Unfortunately, too often when I ask a team prior to a brainstorm what problem they’re trying to solve, they say there isn’t a problem. Or, they aren’t sure if there’s a problem. Or, they don’t agree on the problem.
<sigh> That’s a problem.
I believe part of the problem is the word ‘problem.’ The word suggests negativity, distractions and wasted resources.
People think problems are severe. A problem is destructive, catastrophic. Things will go from bad to horrible. Unfortunately a common reaction is to ignore the problem, hoping that it’ll go away. Too bad they don’t remember that creativity – or more specifically, ideas – make problems go away.
Instead, let me offer a different definition which suits creativity. A problem is a less than ideal state. A problem states the gap between today (the current) and the ideal (the desired state). The problem prevents you from achieving your goal. It’s a situation needing resolution.
Problems falls into five different categories.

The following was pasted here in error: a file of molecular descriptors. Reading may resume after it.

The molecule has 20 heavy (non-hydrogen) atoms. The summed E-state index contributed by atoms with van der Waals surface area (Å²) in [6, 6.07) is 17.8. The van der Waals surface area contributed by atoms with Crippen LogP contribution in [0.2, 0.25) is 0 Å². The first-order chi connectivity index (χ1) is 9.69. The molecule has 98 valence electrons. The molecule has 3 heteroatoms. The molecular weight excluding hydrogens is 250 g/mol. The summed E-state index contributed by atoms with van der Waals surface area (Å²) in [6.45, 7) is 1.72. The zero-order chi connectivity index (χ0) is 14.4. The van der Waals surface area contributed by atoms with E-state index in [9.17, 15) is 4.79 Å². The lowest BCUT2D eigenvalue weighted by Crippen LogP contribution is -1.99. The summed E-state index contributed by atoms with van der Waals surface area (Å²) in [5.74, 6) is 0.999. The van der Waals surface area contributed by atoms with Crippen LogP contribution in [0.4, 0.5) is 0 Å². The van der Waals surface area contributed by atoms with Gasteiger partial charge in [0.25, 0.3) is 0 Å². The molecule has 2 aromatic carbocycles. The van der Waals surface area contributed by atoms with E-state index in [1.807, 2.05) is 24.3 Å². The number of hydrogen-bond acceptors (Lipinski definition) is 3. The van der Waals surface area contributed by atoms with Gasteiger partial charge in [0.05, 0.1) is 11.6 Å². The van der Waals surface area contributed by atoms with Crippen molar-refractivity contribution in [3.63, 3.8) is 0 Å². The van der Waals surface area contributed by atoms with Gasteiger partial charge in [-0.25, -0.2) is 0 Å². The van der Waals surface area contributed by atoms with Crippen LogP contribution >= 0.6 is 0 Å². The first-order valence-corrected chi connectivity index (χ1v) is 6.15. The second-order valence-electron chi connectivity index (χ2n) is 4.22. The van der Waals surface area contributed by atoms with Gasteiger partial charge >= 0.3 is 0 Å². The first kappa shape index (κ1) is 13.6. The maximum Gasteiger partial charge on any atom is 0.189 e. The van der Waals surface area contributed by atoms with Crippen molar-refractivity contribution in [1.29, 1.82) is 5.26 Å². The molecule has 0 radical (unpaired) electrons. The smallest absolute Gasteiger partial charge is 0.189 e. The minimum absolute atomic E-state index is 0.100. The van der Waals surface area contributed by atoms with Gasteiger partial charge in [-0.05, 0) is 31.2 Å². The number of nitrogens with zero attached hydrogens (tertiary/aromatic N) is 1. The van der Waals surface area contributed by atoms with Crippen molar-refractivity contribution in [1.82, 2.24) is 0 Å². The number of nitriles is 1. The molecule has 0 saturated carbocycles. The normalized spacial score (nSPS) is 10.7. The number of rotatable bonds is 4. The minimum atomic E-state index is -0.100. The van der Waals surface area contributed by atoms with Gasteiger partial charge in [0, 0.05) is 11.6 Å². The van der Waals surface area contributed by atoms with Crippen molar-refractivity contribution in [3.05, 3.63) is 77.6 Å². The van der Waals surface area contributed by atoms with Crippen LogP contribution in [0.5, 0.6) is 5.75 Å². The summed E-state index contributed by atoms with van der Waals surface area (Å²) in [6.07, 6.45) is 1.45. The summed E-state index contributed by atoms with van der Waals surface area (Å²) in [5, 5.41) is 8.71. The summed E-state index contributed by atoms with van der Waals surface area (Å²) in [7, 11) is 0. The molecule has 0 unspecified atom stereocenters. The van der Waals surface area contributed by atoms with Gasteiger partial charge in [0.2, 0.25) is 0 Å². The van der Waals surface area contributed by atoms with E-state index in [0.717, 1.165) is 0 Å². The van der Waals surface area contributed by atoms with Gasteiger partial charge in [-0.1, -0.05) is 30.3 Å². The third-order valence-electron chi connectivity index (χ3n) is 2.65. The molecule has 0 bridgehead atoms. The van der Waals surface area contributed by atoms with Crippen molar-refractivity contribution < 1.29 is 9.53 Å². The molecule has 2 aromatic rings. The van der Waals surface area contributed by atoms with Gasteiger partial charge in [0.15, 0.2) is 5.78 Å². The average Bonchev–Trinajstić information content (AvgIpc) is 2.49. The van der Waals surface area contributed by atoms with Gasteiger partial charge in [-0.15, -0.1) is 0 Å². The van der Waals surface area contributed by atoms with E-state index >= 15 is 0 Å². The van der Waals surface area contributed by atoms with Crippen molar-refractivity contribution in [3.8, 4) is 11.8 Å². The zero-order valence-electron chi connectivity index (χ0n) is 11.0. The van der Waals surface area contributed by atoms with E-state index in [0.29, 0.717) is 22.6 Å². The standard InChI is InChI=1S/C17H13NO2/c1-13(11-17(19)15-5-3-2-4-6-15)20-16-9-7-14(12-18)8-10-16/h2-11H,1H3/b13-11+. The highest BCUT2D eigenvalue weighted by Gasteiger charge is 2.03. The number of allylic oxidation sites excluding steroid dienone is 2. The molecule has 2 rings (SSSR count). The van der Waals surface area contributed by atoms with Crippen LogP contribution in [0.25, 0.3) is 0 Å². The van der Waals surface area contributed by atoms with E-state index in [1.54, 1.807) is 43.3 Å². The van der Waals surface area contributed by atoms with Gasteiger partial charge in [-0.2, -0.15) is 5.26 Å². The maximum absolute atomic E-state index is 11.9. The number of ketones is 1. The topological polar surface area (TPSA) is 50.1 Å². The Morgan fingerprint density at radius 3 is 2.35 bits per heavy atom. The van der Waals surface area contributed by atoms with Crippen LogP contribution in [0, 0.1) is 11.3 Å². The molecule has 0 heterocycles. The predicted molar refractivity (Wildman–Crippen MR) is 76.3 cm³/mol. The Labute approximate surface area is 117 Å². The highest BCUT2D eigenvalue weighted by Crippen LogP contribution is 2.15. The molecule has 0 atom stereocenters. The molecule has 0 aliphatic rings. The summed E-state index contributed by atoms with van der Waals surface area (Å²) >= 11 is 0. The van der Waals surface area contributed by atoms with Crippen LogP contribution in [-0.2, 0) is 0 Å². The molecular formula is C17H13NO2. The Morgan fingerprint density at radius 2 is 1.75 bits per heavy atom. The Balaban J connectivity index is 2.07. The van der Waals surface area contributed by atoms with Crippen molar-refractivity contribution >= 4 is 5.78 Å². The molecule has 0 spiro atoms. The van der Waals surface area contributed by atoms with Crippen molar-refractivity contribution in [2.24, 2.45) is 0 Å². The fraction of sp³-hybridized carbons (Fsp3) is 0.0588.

Societal – A vast number of people believe or broadly understand the problem, such as when you are trying to convince a nation to support a law or regulation.
Cultural – The problem is only shared by a defined group of people, such as a demographic group or an internal team.
Experiential – The problem reflects one’s collective history and experiences with a company, its brand or product. My ongoing frustrations with Microsoft for example make me a fan of Apple products.
Situational – The problem is specific to a single situation or event, such as the launch (or re-launch) of a product, or the negotiations between business and unions during a strike.
Perceptual – The problem is perceived. There is little tangible evidence, and sometimes based more on emotion than fact. ‘Perceptions are real,’ said one of my career mentors, ‘but not necessarily true.”
To enable the most effective brainstorming, you need to do two things.
- Articulate the problem both precisely and concisely, in context between the current situation and the ideal state (which is also your goal).
- Better understand the problem, your research needs to uncover an insight.
When you have these things, you have a powerful recipe for creativity.
Purpose + Stimulus = New Idea
How do you define problems to help inspire creativity?